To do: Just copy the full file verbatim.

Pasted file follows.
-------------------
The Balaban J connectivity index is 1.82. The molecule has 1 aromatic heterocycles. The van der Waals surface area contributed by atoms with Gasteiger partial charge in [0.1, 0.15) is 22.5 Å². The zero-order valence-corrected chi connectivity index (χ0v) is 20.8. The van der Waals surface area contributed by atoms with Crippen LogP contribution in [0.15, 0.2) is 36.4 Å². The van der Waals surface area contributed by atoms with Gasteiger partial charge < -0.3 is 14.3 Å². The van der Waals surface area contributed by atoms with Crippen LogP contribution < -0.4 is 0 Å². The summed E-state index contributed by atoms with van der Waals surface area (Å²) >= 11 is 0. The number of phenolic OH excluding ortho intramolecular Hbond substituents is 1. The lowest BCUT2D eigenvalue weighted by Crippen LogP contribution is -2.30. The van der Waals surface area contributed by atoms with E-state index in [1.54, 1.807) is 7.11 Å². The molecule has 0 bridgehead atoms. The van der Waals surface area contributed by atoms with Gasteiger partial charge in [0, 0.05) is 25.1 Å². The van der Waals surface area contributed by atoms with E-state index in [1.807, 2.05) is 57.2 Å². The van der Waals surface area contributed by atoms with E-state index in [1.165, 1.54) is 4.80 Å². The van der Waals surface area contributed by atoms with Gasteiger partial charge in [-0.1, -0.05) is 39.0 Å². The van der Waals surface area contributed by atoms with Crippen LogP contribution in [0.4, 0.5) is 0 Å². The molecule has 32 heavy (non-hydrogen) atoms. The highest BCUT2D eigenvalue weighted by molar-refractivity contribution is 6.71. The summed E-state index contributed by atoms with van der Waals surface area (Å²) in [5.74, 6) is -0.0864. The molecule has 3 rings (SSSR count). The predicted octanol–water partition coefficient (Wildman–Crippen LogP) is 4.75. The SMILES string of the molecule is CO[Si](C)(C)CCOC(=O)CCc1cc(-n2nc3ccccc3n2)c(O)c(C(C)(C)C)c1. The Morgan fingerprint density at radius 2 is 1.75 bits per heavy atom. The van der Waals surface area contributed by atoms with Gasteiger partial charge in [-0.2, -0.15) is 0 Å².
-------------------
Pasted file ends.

The Balaban J connectivity index is 1.82. The molecule has 1 aromatic heterocycles. The van der Waals surface area contributed by atoms with Gasteiger partial charge in [0.1, 0.15) is 22.5 Å². The zero-order valence-corrected chi connectivity index (χ0v) is 20.8. The van der Waals surface area contributed by atoms with Crippen LogP contribution in [0.15, 0.2) is 36.4 Å². The van der Waals surface area contributed by atoms with Gasteiger partial charge < -0.3 is 14.3 Å². The van der Waals surface area contributed by atoms with Crippen LogP contribution < -0.4 is 0 Å². The summed E-state index contributed by atoms with van der Waals surface area (Å²) >= 11 is 0. The number of phenolic OH excluding ortho intramolecular Hbond substituents is 1. The lowest BCUT2D eigenvalue weighted by Crippen LogP contribution is -2.30. The van der Waals surface area contributed by atoms with E-state index in [1.54, 1.807) is 7.11 Å². The molecule has 0 bridgehead atoms. The van der Waals surface area contributed by atoms with Gasteiger partial charge in [0, 0.05) is 25.1 Å². The van der Waals surface area contributed by atoms with E-state index in [1.807, 2.05) is 57.2 Å². The van der Waals surface area contributed by atoms with E-state index in [1.165, 1.54) is 4.80 Å². The van der Waals surface area contributed by atoms with Gasteiger partial charge in [-0.1, -0.05) is 39.0 Å². The van der Waals surface area contributed by atoms with Crippen LogP contribution in [0.4, 0.5) is 0 Å². The molecule has 32 heavy (non-hydrogen) atoms. The highest BCUT2D eigenvalue weighted by molar-refractivity contribution is 6.71. The summed E-state index contributed by atoms with van der Waals surface area (Å²) in [5.74, 6) is -0.0864. The molecule has 3 rings (SSSR count). The predicted octanol–water partition coefficient (Wildman–Crippen LogP) is 4.75. The SMILES string of the molecule is CO[Si](C)(C)CCOC(=O)CCc1cc(-n2nc3ccccc3n2)c(O)c(C(C)(C)C)c1. The Morgan fingerprint density at radius 2 is 1.75 bits per heavy atom. The van der Waals surface area contributed by atoms with Gasteiger partial charge in [-0.2, -0.15) is 0 Å².